Pike River families 'gutted' as delays mean mine experts leave

Peter Whittall. Photo / NZPA, The Press
Peter Whittall. Photo / NZPA, The Press

Peter Whittall Families of the 29 men killed in the Pike River blasts say they are gutted that Australian experts brought in to help retrieve the bodies have "packed their bags and gone" because the mine manager has not done a full-risk assessment.

Experts brought in to stabilise the mine are understood to have returned to Australia after managers failed to provide a full-risk assessment of the next step in the re-entry process, which would involve pouring a rapidly expanding sealant down a 100m borehole to seal the main tunnel.

In a letter to Pike River Coal on Friday, the Department of Labour said a full assessment needed to be presented before any further work on the sealing project could go ahead.

Acting chief inspector of mines Gavin Taylor said the department had not put a stop on work at the mine.

"We have simply reminded the mine manager of his responsibilities to provide a full-risk assessment of the project before it starts - something he should have done some time ago," he said.

A spokesman for the Pike River victims' families, Bernie Monk, said the Australian experts who had been working at the mine had already "packed their bags and gone home".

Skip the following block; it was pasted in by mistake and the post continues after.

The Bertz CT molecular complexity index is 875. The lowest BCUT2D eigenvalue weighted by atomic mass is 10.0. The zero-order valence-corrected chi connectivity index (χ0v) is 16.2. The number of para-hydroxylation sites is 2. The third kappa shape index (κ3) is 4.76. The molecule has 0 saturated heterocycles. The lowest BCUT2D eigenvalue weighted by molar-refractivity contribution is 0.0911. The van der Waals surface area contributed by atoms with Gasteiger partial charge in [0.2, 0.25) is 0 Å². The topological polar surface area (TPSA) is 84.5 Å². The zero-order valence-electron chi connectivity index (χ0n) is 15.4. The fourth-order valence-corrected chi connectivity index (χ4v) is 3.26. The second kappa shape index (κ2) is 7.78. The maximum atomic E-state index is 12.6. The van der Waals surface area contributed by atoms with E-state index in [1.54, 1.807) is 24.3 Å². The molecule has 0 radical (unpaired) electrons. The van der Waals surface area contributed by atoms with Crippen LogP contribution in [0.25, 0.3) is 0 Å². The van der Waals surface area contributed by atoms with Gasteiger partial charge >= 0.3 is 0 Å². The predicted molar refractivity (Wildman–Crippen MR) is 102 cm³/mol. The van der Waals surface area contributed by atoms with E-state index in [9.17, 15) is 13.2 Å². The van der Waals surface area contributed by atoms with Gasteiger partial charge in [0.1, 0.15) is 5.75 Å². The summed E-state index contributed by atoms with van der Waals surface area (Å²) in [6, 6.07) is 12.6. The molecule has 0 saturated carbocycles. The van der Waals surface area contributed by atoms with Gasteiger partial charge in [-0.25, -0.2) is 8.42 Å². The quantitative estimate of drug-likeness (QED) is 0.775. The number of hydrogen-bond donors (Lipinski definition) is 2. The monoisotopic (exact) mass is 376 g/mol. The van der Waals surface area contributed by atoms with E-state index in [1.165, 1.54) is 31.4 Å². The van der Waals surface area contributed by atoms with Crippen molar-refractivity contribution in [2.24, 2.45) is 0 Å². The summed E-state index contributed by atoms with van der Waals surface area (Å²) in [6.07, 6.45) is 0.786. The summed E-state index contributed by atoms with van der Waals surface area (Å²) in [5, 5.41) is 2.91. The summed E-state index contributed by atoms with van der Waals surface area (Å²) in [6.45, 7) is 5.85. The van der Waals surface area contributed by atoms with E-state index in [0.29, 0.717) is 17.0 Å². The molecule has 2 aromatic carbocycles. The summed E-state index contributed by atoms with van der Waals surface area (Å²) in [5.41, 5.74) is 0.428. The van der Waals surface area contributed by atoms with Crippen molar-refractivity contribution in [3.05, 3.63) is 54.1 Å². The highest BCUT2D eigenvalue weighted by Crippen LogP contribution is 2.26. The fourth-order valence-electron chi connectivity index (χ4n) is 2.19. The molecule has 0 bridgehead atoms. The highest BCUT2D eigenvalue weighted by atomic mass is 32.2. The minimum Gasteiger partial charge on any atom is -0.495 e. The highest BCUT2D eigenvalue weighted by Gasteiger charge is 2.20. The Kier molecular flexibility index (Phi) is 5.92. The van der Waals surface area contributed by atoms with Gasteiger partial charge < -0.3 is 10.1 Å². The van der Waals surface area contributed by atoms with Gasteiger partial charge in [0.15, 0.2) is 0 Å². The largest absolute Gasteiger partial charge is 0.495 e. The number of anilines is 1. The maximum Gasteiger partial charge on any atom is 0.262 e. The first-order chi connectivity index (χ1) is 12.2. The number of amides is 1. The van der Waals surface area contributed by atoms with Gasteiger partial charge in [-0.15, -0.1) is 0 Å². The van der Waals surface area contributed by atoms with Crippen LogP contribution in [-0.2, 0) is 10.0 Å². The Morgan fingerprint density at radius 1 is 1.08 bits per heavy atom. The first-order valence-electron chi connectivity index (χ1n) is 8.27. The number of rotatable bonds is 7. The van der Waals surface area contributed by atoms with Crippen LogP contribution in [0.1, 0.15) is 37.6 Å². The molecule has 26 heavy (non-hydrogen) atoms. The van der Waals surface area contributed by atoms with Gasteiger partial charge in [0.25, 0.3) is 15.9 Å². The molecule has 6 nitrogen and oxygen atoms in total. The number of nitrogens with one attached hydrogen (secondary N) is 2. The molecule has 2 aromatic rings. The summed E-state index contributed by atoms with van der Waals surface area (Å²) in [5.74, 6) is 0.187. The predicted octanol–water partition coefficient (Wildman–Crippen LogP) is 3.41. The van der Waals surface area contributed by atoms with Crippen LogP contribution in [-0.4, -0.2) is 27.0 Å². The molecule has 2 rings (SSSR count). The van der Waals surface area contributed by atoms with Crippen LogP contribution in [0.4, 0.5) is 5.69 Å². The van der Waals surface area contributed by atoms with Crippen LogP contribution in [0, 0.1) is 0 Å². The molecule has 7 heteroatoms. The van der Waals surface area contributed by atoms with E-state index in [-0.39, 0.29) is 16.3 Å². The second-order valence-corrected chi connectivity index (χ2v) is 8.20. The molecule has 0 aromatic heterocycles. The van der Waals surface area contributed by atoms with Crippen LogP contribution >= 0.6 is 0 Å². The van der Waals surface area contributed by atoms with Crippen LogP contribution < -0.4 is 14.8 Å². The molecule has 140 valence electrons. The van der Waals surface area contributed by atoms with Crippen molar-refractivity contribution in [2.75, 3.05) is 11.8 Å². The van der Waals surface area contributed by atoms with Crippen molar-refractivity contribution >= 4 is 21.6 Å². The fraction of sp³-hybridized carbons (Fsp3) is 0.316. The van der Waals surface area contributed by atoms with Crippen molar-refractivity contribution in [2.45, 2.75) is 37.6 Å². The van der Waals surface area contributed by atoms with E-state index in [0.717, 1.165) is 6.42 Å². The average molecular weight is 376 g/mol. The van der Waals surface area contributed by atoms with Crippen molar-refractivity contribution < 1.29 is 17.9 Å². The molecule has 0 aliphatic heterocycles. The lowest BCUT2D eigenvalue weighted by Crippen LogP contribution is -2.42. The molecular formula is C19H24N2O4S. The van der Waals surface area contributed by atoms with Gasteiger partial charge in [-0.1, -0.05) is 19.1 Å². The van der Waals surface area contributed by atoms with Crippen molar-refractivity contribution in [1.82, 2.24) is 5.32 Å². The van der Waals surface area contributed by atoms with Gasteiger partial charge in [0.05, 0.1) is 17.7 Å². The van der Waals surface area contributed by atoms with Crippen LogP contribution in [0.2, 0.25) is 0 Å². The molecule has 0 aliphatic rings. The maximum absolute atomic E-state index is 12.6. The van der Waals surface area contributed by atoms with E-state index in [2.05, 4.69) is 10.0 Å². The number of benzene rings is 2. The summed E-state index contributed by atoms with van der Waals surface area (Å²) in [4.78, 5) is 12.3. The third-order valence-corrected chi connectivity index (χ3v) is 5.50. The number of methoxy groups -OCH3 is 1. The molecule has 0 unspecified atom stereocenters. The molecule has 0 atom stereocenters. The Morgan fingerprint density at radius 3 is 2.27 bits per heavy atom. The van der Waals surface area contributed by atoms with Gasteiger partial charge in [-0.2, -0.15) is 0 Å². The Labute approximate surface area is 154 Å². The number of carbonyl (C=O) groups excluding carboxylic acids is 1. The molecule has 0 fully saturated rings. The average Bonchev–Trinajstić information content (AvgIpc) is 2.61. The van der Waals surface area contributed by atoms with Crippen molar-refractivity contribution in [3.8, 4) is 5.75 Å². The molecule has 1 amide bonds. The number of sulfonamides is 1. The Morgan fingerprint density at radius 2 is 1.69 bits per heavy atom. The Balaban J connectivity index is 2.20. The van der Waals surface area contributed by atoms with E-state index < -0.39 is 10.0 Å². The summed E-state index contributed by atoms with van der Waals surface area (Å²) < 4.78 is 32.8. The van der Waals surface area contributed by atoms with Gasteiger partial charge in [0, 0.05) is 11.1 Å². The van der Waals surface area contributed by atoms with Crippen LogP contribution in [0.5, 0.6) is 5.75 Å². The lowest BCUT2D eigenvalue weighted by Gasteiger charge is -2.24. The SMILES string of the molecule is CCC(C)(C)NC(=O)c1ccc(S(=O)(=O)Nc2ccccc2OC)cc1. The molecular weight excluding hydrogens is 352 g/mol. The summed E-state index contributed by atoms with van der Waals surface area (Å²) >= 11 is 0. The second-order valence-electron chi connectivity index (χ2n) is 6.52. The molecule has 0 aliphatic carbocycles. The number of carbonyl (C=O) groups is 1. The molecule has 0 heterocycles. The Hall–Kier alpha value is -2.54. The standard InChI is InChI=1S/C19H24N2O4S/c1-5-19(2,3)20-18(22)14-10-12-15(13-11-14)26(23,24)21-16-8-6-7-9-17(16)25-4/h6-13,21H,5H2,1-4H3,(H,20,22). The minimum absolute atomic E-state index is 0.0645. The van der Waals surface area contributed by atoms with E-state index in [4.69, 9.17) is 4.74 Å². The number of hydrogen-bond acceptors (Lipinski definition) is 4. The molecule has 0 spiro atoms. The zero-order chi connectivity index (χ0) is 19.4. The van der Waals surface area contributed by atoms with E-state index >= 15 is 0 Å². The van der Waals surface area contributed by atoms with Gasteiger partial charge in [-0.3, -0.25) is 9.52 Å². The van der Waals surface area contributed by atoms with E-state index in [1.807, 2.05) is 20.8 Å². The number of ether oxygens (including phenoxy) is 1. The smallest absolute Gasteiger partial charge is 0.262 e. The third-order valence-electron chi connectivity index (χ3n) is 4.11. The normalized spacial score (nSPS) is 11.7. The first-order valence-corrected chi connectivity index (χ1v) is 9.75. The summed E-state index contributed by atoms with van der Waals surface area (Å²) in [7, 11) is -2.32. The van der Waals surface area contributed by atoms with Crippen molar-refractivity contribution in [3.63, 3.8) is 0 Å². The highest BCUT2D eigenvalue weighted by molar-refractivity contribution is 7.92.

"It's just gut-wrenching. It's just continuously a blow after blow that we're getting, but nobody seems to be discussing things with us."

Meanwhile, Greymouth's mayor Tony Kokshoorn has called on the former Pike River Coal boss to rethink his "extremely insensitive" decision to set up a mining consultancy business which includes advising on mine safety.

Peter Whittall was the chief executive of Pike River Coal when explosions killed 29 men in November 2010.

The Department of Labour has laid 12 charges against him alleging he failed to take all practical steps to ensure the safety of company workers.

Charges have also been laid against Pike River Coal and VLI Drilling Pty.

Mr Whittall, who finished in his role as chief executive last November, denies the charges against him. He has now founded and registered Peter Whittall and Associates.

Grey District Mayor Tony Kokshoorn said Mr Whittall's decision to set up the company was "extremely insensitive at this stage".

"There was disaster under his watch. I just don't think Peter's making the right call here," he said.

"He needs to think about this hard and he's only digging a bigger hole for himself, quite frankly."


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